Black And Blues – Audra Davison

The Blues Originated after Slavery

After the Emancipation Proclamation of 1865 in which emancipated all black slaves from slavery, the blues genres found its roots from secular folk music. In the 1900s, Blues was born. It created a new language for African Americans, as they were 1st person narratives about moving on from slavery and leaving troubles behind. It showcased what black people encountered as they traveled across the states. Therefore, the railroad was the birthplace of the blues.

Eventually Blues became commercialized through menstrual shows that toured the country. Black blues artists were performing in these shows because it offered a means for a great income. Women were the most successful in these shows as they were not perceived as threats to whites. However, Black men were thought to be a threat to the whites so they were the once subjected to wearing black face and behaving like clowns on stage. On another note, an important aspect of the blues genres was the call and response. This was derived in the black churches and it consisted of a vocal call and an instrumental response.
Blues in Menstrual SHows
Black people in Menstrual Shows

Important Black Artists

W. C. Handy – After hearing it on the streets, he created a publishing empire. “Memphis Blues”. He called himself the Father of Blues.

Mamie Smith- Initially the white recording stores ignored black musicians. In 1920,”Crazy Blues” sung by Mamie Smith launched blues as a pop music.

Bessie Smith- In 1923, the 1st superstar of Blues was Bessie Smith. Her music explored the hardships of life, including domestic violence. One of her most famous songs was “Sugar In My Bowl”.

Charley Patton- He was a black Indian who was considered to be the father of Delta Blues. This happened when the young sharecroppers in the Mississippi Delta, after the flooding, grew appreciation for the Blues genre.

Muddy Waters- In the 1940s, he was the first artist who cultivated Chicago Blues. One of his famous songs was “Couldn’t be Satisfied” released in 1948. He had a band that used electrified music. This changed the game for Blues.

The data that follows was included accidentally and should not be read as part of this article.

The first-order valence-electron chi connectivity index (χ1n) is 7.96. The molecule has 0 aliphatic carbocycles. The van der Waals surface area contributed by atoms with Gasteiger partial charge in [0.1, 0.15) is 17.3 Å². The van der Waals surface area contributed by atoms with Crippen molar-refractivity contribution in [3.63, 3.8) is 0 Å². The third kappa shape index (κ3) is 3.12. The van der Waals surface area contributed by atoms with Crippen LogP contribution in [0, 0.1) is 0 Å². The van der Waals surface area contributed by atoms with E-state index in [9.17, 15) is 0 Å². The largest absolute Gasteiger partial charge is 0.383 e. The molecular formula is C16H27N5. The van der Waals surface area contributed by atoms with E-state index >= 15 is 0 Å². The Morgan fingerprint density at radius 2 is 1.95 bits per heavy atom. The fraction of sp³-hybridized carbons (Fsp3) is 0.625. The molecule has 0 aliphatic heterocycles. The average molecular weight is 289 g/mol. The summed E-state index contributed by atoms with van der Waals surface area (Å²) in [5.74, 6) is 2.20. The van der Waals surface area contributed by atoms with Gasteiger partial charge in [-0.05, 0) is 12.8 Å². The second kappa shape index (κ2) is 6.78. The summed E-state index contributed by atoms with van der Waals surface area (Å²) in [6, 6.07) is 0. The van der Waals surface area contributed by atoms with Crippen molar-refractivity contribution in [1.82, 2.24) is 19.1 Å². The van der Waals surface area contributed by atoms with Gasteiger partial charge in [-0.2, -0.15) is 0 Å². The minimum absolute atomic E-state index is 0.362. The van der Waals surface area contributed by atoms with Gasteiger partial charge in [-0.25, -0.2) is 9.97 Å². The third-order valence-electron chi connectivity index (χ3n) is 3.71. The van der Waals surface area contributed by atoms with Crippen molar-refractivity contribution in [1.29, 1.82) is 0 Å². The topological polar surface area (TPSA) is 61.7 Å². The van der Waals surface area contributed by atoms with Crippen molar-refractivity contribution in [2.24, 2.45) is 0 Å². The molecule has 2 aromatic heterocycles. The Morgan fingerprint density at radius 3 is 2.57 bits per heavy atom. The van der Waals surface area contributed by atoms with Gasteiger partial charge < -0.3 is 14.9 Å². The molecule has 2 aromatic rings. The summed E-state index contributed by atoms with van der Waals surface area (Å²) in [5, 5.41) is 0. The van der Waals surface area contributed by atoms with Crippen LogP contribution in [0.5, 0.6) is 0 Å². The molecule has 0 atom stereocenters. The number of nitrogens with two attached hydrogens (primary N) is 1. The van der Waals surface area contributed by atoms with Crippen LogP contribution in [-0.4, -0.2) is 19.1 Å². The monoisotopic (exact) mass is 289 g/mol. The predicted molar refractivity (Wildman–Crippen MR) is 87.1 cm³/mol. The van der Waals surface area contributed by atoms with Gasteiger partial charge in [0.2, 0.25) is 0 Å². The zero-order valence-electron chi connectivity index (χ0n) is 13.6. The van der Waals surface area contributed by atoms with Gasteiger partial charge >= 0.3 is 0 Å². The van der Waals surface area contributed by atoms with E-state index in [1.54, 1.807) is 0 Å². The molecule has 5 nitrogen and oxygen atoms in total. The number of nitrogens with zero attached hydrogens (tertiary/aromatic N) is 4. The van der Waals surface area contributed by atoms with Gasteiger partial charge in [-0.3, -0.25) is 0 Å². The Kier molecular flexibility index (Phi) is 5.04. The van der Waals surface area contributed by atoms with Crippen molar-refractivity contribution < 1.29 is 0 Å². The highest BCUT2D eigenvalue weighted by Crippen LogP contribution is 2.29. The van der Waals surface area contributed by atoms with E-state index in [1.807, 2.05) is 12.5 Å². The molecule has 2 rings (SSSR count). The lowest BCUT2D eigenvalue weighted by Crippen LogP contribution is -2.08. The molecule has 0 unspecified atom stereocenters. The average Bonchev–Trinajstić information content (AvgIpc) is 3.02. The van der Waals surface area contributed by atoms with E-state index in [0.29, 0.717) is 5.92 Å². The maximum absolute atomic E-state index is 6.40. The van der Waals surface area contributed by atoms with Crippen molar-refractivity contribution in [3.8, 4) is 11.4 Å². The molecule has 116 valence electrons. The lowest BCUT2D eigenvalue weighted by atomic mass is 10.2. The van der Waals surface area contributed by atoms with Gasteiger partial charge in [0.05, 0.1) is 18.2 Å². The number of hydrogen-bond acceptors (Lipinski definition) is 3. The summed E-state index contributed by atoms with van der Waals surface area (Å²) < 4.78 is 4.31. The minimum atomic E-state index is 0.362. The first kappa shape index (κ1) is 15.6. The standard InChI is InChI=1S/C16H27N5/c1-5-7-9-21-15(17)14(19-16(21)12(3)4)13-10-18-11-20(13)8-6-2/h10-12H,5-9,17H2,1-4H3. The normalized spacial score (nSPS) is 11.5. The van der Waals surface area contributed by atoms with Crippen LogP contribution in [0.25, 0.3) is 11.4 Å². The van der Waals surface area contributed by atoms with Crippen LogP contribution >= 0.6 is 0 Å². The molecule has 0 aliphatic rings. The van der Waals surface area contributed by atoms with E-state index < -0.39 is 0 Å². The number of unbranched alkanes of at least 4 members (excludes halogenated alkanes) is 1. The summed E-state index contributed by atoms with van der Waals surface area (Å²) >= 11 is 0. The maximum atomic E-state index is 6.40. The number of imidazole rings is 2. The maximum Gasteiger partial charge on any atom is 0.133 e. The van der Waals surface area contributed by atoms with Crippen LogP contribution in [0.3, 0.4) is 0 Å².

Little Walter- He was a Harmonica player apart of Muddy Water’s band. His famous song was “Boom Boom/Out Goes the Lights”.

John Lee Hooker- Created a different musical vibe in Detroit with his ” Boogie Chillen” song. It included a unique rhythm and was a narrative as it talked about his life in his city.

B.B. King-  One of the most famous names in Blues. He specialized in Uptown Blues which raised the level pride in the nation for the genre.

Black Migration

By the 1940s, after the Great Depression, black southerners were not prospering with the rest of the whites in the segregated nation. So Blacks, were starting to move North, where they found better job opportunities in cities like Chicago. Here the genre of blues was cultivated into what can be called Chicago Blues.  Chicago Blues was a mixture of country and urban life. The topics of the music no longer expressed messages about the “good ole days” but were instead focused on the present. And at that time, life in Chicago was brutal as black people tried to survive the non-excepting white culture. So the music reflected that.

How Blacks Inspired the Whites

The music of sorthern Blues artist, Robert Johnson, who passed away in 1938, was resurrected in1961. This music raised the bar for blues and for the whites it sounded like the roots for all of blues including music by the likes of Muddy Waters. The resurrection of his music was a entryway for whites to understand about the black experience. His music inspired the whites. Blues started to pave the way for Rock. In the 1970’s Blues changed severely. The whites took Blues and made Blues Rock that turned to Hard Rock. Hard Rock turned into Heavy Medal. By the beginning of the 1980s, Blues was thought to be authentic music the expressed the voice of all people (and not just the oppressed people). This is why Blues was used in advertisement, since it was so raw and genuine. 

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Summary of the Author’s Thought:

I am so happy to learn the history of the Blues genres. I always wanted to explore an intensive study for this music genre. And through this research I have been afforded the opportunity. 

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